Vitamin D is a secosteroid molecule which, in its active 1,25 di-hydroxylated form, has hormone activities in humans. Most cells and tissues in the body have vitamin D receptors (VDRs) that stimulate the nuclear transcription of various genes to alter cellular function or provide a rapid response in cellular membranes. Vitamin D appears to have an effect on numerous disease states and disorders, including chronic musculoskeletal pain, diabetes (types 1 and 2), multiple sclerosis, cardiovascular disease, osteoporosis, and cancers of the breast, prostate, and colon. According to many researchers there is currently a worldwide vitamin D deficiency in various populations, including infants, pregnant and lactating women, the elderly, individuals living in latitudes far from the equator, persons who avoid the sun or ultraviolet radiation in the blue spectrum (UVB), and populations with dark skin pigmentation. Vitamin D in the food supply is limited and most often inadequate to prevent deficiencies. Supplemental vitamin D is likely necessary to avoid deficiency in winter months; however, all forms of vitamin D supplementation may not be equal in efficacy for maintaining optimal blood levels.


Calcium and Vitamin D Supplementation Decreases Incidence of Stress Fractures in Female Navy Recruits
J Bone Miner Res 2008 (May);   23 (5):   741–749

Stress fractures (SFx) are one of the most common and debilitating overuse injuries seen in military recruits, and they are also problematic for nonmilitary athletic populations. The goal of this randomized double-blind, placebo-controlled study was to determine whether a calcium and vitamin D intervention could reduce the incidence of SFx in female recruits during basic training. We recruited 5201 female Navy recruit volunteers and randomized them to 2000 mg calcium and 800 IU vitamin D/d or placebo. SFx were ascertained when recruits reported to the Great Lakes clinic with symptoms. All SFx were confirmed with radiography or technetium scan according to the usual Navy protocol. Using intention-to-treat analysis by including all enrolled subjects, we found that the calcium and vitamin D group had a 20% lower incidence of SFx than the control group (5.3% versus 6.6%, respectively, p = 0.0026 for Fisher's exact test).


Use of Vitamin D in Clinical Practice
Alternative Medicine Review 2008 (Mar);   13 (1):   6–20 ~ FULL TEXT

The recent discovery--from a meta-analysis of 18 randomized controlled trials--that supplemental cholecalciferol (vitamin D) significantly reduces all-cause mortality emphasizes the medical, ethical, and legal implications of promptly diagnosing and adequately treating vitamin D deficiency. Not only are such deficiencies common, and probably the rule, vitamin D deficiency is implicated in most of the diseases of civilization.


Vitamin D and Fracture Reduction:
An Evaluation of the Existing Research

Alternative Medicine Review 2008 (Mar);   13 (1):   21–33 ~ FULL TEXT

The analysis outlined in this article leads to a series of striking conclusions. First, most of the available clinical trials and meta-analyses of vitamin D and fracture underestimate the true fracture reduction potential of vitamin D. Second, achievement of vitamin D serum sufficiency levels (now set in the United States, Europe, and many other places at a minimum of 32 ng per mL) could provide for a 50- to 60-percent fracture reduction. And third, providing for vitamin D sufficiency is the simplest, most life-supporting, and most cost effective means of significantly reducing the incidence of osteoporotic fractures worldwide. Given the urgent need, the Osteoporosis Education Project (OEP) has initiated a call for universal vitamin D repletion as the primary basis for osteoporotic fracture prevention worldwide.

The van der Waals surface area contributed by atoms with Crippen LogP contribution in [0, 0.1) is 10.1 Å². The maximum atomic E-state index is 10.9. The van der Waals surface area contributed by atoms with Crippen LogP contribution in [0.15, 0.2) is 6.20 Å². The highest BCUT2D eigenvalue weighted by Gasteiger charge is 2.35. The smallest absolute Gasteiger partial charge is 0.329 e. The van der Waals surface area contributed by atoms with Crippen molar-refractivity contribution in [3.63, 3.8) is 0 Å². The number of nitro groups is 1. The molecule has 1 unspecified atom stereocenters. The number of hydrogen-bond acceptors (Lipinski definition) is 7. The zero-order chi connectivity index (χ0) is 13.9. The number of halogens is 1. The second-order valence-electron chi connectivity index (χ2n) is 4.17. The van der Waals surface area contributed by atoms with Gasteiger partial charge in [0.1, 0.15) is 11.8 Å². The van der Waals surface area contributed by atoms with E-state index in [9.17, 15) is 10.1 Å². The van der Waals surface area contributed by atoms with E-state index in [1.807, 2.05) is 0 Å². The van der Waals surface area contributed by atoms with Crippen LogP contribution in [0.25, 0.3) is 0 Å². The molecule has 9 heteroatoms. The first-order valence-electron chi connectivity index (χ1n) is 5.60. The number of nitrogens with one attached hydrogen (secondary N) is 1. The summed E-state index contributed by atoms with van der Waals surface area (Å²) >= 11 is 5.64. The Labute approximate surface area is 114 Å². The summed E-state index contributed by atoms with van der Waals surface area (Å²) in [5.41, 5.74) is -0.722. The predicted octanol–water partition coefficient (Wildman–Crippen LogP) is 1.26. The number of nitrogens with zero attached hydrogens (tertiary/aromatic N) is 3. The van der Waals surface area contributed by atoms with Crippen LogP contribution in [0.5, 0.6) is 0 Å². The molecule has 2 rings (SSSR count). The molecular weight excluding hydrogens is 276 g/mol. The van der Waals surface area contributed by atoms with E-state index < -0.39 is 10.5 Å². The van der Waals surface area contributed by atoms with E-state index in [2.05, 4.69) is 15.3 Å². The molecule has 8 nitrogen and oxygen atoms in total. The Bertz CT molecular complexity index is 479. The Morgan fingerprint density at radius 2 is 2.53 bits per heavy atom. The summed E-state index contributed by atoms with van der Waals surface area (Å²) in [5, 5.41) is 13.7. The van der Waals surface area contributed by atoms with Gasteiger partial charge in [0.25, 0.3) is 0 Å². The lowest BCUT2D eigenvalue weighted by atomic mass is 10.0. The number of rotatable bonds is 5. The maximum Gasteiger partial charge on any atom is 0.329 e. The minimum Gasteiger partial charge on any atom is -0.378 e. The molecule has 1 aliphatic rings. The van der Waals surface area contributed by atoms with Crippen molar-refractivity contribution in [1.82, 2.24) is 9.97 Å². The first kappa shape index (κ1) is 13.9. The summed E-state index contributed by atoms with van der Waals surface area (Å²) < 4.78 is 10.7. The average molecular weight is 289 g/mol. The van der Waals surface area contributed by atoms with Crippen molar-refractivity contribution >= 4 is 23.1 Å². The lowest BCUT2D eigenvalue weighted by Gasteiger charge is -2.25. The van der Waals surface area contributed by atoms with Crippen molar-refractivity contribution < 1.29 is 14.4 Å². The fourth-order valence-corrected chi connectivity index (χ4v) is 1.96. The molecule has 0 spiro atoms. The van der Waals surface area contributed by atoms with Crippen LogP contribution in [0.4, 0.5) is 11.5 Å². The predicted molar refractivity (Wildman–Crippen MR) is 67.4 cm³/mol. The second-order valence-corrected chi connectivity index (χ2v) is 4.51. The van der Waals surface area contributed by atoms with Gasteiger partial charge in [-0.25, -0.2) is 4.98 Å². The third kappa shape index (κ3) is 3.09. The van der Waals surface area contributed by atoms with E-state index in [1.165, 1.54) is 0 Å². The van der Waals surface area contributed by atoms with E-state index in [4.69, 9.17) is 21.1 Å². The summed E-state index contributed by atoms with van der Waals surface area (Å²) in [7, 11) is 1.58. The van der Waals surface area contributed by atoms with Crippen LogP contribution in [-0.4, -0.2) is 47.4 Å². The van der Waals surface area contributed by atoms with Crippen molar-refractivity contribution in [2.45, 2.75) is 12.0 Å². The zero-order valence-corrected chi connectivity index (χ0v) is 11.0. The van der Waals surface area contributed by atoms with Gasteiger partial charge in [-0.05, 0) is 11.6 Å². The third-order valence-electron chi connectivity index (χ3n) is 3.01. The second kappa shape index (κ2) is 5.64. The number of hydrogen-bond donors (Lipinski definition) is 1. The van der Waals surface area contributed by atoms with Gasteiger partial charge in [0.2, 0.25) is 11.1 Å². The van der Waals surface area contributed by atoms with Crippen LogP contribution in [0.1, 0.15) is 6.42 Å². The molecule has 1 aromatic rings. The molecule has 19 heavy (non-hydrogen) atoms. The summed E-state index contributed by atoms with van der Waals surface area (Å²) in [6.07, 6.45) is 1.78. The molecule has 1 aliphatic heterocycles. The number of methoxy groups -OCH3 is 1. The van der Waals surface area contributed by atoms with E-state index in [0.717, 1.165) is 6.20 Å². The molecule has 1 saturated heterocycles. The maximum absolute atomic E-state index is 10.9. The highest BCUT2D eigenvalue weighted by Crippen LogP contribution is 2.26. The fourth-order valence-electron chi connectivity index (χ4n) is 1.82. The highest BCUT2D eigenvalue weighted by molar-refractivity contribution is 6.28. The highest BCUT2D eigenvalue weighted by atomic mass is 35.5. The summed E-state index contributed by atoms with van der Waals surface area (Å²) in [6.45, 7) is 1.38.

Benefits and Requirements of Vitamin D for Optimal Health: A Review
Alternative Medicine Review 2005;   10 (2):   94–111 ~ FULL TEXT

Vitamin D sufficiency is required for optimal health. The conditions with strong evidence for a protective effect of vitamin D include several bone diseases, muscle weakness, more than a dozen types of internal cancers, multiple sclerosis, and type 1 diabetes mellitus. There is also weaker evidence for several other diseases and conditions. There are good reasons that vitamin D sufficiency be maintained during all stages of life, from fetal development to old age. Adequate calcium intake is also recommended. The current vitamin D requirements in the United States are based on protection against bone diseases. These guidelines are being revised upward in light of new findings, especially for soft-tissue health. The consensus of scientific understanding appears to be that vitamin D deficiency is reached for serum 25-hydroxyvitamin D (25(OH)D) levels less than 20 ng/mL (50 nmol/L), insufficiency in the range from 20-32 ng/mL, and sufficiency in the range from 33-80 ng/mL, with normal in sunny countries 54-90 ng/mL, and excess greater than 100 ng/mL.

Thanks to
Pub Med for their
excellent MEDLINE search tool!


Return to the NUTRITION Section


Since 4-29-2009

Updated 12-05-2014

         © 1995–2017 ~ The Chiropractic Resource Organization ~ All Rights Reserved